Village to enforce maintenance of grease traps 

Improper maintenance costs the village thousands of dollars 

Burns Lake businesses that have commercial kitchens will soon receive a letter advising that the village will to begin to consistently enforce proper maintenance of grease traps.

“We are spending a significant amount of money every year maintaining the sewer system, so we are going to start going after the people that are not maintaining it [grease traps],” said Robert Krause, the village’s director of protective services.

“This maintenance of the sewer lines can be directly tied to improper maintenance or lack of a grease trap in businesses which produce large quantities of kitchen grease.”

According to a village staff report presented to council last week, there are a number of restaurants and food providers within the municipality that either do not have a grease trap installed, or who fail to maintain them in an adequate state, causing sewer lines to clog.

“This requires maintenance staff to spend time and dollars to rectify the problem,” said Krause.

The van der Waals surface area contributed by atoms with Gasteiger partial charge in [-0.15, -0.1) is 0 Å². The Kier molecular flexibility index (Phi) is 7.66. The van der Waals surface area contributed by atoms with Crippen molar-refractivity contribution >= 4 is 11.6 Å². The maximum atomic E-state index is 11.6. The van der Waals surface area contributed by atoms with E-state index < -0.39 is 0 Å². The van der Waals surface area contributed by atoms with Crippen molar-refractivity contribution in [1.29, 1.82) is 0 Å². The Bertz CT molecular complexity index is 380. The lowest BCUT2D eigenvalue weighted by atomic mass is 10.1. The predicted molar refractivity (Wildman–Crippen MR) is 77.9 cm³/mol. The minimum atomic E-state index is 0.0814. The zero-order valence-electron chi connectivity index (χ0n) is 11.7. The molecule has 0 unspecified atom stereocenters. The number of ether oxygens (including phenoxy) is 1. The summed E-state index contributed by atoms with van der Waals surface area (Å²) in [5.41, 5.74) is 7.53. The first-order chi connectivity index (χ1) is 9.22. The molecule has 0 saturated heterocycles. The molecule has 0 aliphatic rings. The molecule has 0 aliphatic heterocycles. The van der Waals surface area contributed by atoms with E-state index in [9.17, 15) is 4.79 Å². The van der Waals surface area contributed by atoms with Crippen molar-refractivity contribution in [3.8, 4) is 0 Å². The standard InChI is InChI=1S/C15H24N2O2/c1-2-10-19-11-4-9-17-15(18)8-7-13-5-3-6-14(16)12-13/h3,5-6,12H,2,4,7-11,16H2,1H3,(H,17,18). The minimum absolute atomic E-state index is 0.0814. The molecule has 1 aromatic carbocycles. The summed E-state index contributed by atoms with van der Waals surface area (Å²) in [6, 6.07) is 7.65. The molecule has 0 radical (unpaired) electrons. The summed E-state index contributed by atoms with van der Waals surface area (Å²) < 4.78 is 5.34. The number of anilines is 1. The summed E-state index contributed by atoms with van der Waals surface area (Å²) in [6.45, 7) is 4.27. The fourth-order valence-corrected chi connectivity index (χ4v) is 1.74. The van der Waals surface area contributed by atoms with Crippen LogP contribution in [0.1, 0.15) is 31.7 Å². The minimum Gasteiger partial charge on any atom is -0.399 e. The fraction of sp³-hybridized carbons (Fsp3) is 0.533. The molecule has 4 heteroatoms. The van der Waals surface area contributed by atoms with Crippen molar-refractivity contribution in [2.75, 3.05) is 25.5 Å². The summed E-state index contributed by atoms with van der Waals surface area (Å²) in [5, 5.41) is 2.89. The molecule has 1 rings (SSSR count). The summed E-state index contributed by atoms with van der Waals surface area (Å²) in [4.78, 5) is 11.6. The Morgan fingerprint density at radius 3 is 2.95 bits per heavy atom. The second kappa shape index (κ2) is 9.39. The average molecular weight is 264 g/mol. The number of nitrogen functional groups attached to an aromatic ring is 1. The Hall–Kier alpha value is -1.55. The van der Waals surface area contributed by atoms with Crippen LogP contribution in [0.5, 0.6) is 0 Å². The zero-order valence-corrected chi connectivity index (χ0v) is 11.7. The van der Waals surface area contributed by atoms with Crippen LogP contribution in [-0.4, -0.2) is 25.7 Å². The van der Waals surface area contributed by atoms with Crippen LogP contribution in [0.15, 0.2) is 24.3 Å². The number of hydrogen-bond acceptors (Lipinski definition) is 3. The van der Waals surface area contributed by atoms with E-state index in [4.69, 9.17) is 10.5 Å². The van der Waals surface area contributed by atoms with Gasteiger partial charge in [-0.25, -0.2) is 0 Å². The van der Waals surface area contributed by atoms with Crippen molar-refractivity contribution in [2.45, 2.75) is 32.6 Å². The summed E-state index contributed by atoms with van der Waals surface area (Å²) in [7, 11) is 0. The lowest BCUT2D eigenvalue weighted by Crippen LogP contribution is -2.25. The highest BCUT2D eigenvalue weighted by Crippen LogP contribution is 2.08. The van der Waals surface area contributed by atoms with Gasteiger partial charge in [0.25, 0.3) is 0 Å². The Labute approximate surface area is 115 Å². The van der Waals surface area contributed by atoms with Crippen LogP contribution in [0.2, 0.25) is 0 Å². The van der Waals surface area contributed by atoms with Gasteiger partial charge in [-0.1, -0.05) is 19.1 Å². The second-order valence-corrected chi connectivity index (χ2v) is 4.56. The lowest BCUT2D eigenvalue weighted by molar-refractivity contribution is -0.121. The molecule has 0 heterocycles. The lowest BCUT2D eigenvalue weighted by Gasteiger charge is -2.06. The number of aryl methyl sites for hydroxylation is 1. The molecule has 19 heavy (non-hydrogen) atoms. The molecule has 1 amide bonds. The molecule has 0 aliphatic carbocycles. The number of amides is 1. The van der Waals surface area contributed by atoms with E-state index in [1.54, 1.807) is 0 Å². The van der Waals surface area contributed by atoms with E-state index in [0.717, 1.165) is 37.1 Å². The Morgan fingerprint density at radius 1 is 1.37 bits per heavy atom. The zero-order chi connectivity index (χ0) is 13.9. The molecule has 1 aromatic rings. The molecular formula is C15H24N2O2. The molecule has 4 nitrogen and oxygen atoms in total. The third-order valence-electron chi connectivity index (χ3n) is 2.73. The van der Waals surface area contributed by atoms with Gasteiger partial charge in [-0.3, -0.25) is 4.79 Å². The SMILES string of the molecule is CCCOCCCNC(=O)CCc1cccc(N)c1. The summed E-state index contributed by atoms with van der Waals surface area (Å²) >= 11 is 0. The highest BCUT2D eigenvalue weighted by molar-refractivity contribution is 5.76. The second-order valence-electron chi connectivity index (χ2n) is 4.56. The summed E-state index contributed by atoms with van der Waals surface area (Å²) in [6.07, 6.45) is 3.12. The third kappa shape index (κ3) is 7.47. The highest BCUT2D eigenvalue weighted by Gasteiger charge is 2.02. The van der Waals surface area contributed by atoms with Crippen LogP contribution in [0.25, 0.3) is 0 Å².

In the past year, the clean-out of clogged sewer lines due to grease accumulations accounted for $16,280 in costs to the village. The five-year average cost to clean up sewer lines is approximately $12,000.

Although village bylaws currently authorize staff to enforce compliance, Krause says there has been an “inconsistent application” of the bylaws.

“We have the authority under the existing bylaws to charge for the clean-out of blocked sewer lines which are the result of the discharge of excessive quantities of fat, oil or grease,” he said. “The fact that village funds are being expended every year to maintain the sewer lines, it is necessary for a consistent and fair approach to be applied.”

Krause said the plan is to send out letters to all the businesses that have commercial kitchens in January 2017.

“By notifying all of the businesses beforehand, it is hoped that we can minimize the number of complaints to council and staff when we step up enforcement.”

The report adds that over the past several years, numerous sections of the village sewer system have required maintenance from a third party service in order to prevent a “catastrophic backup of sewer.”

Failing to maintain the sewer lines in a satisfactory state could lead to a backup of sewage affecting not only the offending businesses, but also any other businesses, or residences upstream from the clog.

“In the case of a total obstruction, sewer could back up into any business or home upstream of the clog, resulting in raw sewage entering the property, causing large amounts of damage and exposing the village to possible legal action.”